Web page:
Introduction to Hibernate Caching

When you think about Hibernate, the first thing that comes to mind is Hibernate’s ORM which enables you to use your OOP structured classes as database entities. Furthermore, Hibernate provides a multilevel caching mechanism, which is the actual topic of this blog post. 

If this blog post was a tutorial, we could name it “How to speed up your application?”

Levels of cache

First level cache

First level cache is a session cache, which comes configured out of the box and can’t be disabled. All SQL statements must go through the first level cache.

When you make multiple SQL UPDATE statements in one session, the first level cache will try to postpone making the updates in the database until you close the session or commit the transaction manually. This way cache reduces the number of SQL statements by a huge amount. Once the session is closed, all the cached data is lost and can’t be reused by other sessions.

For example, after running this chunk of code:

User user = entityManager
     .createQuery("select u from users u where u.username ='johndoe'", User.class)
     .getSingleResult();
user.setFirstName("John");
entityManager.persist(user);
user.setLastName("Doe");
entityManager.persist(user);
return user;

Hibernate will combine all the changes made in this session and create only one SQL UPDATE statement when the session is closed, as shown below.

Hibernate:
  select
     user0_.id as id1_0_,
     user0_.created_at as created_2_0_,
     user0_.updated_at as updated_3_0_,
     user0_.email as email4_0_,
     user0_.first_name as first_name5_0_,
     user0_.last_name as last_name6_0_
  from
     users user0_
  where
     user0_.username=?
Hibernate:
  update
     users
  set
     created_at=?,
     updated_at=?,
     email=?,
     first_name=?,
     last_name=?
  where
     id=?

After the session is closed, the cache is invalidated and cleared.

Second level cache

Since the first level cache is a session cache, its cached data can be used in that session only. If at the same time another client requires the same data, he will need to fetch the data from the database. This is where second level cache comes in handy. Second level Cache is an optional caching mechanism which allows caching objects across sessions and in order to work, some configuration is needed.

Query level cache

Query level cache is a key-value in memory storage which for keys uses SELECT queries and for values it uses identifiers of each row that is returned for the specified SELECT query. The main goal of this cache is not to speed up the retrieval of entities from cache but to speed up the querying time, that is why Hibernate does not cache the actual results of the query, but the indexes of rows which will be returned when the query is run. 

Query level cache is especially helpful when you have some queries which take long to complete and are run often. In order for query level cache to work, queries must be identical. The slightest change of the SELECT query will result in results not found in cache and Hibernate will need to query the database for the results. For query level cache to work, slight configuration is needed.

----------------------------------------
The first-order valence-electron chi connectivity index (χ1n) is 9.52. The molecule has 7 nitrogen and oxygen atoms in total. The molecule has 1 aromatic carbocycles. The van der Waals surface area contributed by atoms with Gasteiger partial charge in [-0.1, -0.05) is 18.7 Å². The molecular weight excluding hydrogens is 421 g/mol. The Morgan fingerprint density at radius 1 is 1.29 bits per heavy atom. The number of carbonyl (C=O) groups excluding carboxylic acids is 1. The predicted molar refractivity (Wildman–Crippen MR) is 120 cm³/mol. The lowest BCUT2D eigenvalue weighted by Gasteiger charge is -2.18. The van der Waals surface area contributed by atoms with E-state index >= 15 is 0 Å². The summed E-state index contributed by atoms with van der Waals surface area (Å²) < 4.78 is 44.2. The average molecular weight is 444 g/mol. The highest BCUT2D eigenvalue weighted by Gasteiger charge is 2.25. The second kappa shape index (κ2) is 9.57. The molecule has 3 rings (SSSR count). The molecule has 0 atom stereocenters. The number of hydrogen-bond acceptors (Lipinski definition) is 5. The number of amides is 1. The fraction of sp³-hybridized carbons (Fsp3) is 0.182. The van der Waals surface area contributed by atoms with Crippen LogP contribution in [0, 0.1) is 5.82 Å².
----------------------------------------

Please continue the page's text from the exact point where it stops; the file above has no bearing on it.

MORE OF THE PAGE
Configuration

The first part of configuration is selecting a cache provider. You can choose the provider which suits your project the best from the list of six providers which Hibernate supports. We are going to use EhCache, since it meets the expectations of most applications.

To configure the provider, you should add the following line to your persistence.xml.

<property name="hibernate.cache.provider_class">
    org.hibernate.cache.EhCacheProvider
</property>

After choosing the provider, we are only one step away from having a fully functional Hibernate query cache implemented.

The last step is adding annotations to our entity to make it cacheable. When adding annotations to the entity, we have to specify which concurrency strategy we are going to use. Choosing the concurrency strategy depends a lot from the type of entity you are caching. Is the data going to be changed a lot and is it going to be a problem if sometimes you get stale data from the cache? If stale data is not going to be a problem, you should go with the NONSTRICT_READ_WRITE strategy, and if you can’t tolerate stale data, the best choice for you is the READ_WRITE strategy, which guarantees consistency.

Annotations are added to the entity class definition, like this:

package models.entities;

import org.hibernate.annotations.Cache;
import org.hibernate.annotations.CacheConcurrencyStrategy;

import javax.persistence.Cacheable;
import javax.persistence.Entity;

@Entity
@Cacheable
@Cache(usage = CacheConcurrencyStrategy.READ_WRITE)
public class Employee extends BaseModel {
   private String username;
   private String email;
   private String firstName;
   private String lastName;
}

And just like that, your cache is ready. 

May your queries be quick and your data safe. Good luck!


“Hibernate Caching” Tech Bite was brought to you by Asmir Ljumić, Software Engineer at Atlantbh.

Tech Bites are tips, tricks, snippets or explanations about various programming technologies and paradigms, which can help engineers with their everyday job.

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